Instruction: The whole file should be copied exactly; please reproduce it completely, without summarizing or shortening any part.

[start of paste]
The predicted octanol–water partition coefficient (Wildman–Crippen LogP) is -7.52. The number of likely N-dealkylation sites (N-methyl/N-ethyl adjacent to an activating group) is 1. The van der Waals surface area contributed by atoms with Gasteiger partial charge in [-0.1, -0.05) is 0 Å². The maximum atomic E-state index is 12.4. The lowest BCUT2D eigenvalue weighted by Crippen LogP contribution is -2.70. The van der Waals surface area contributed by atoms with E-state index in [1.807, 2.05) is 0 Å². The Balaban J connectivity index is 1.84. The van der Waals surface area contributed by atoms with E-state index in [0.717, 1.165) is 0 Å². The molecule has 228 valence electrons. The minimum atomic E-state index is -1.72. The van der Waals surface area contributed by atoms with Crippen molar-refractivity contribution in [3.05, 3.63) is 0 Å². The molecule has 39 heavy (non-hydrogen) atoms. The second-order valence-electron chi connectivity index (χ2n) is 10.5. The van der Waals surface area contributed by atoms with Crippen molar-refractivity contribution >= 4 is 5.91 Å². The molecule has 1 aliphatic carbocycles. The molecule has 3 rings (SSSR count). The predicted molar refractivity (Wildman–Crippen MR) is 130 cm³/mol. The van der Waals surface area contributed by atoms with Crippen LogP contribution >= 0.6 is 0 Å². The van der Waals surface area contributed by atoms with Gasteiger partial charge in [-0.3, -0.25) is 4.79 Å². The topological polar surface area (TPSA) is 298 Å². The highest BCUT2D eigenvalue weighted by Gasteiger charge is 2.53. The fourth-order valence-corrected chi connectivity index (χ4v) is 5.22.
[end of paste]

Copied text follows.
The predicted octanol–water partition coefficient (Wildman–Crippen LogP) is -7.52. The number of likely N-dealkylation sites (N-methyl/N-ethyl adjacent to an activating group) is 1. The van der Waals surface area contributed by atoms with Gasteiger partial charge in [-0.1, -0.05) is 0 Å². The maximum atomic E-state index is 12.4. The lowest BCUT2D eigenvalue weighted by Crippen LogP contribution is -2.70. The van der Waals surface area contributed by atoms with E-state index in [1.807, 2.05) is 0 Å². The Balaban J connectivity index is 1.84. The van der Waals surface area contributed by atoms with E-state index in [0.717, 1.165) is 0 Å². The molecule has 228 valence electrons. The minimum atomic E-state index is -1.72. The van der Waals surface area contributed by atoms with Crippen molar-refractivity contribution in [3.05, 3.63) is 0 Å². The molecule has 39 heavy (non-hydrogen) atoms. The second-order valence-electron chi connectivity index (χ2n) is 10.5. The van der Waals surface area contributed by atoms with Crippen molar-refractivity contribution >= 4 is 5.91 Å². The molecule has 1 aliphatic carbocycles. The molecule has 3 rings (SSSR count). The predicted molar refractivity (Wildman–Crippen MR) is 130 cm³/mol. The van der Waals surface area contributed by atoms with Crippen LogP contribution >= 0.6 is 0 Å². The van der Waals surface area contributed by atoms with Gasteiger partial charge in [-0.3, -0.25) is 4.79 Å². The topological polar surface area (TPSA) is 298 Å². The highest BCUT2D eigenvalue weighted by Gasteiger charge is 2.53. The fourth-order valence-corrected chi connectivity index (χ4v) is 5.22.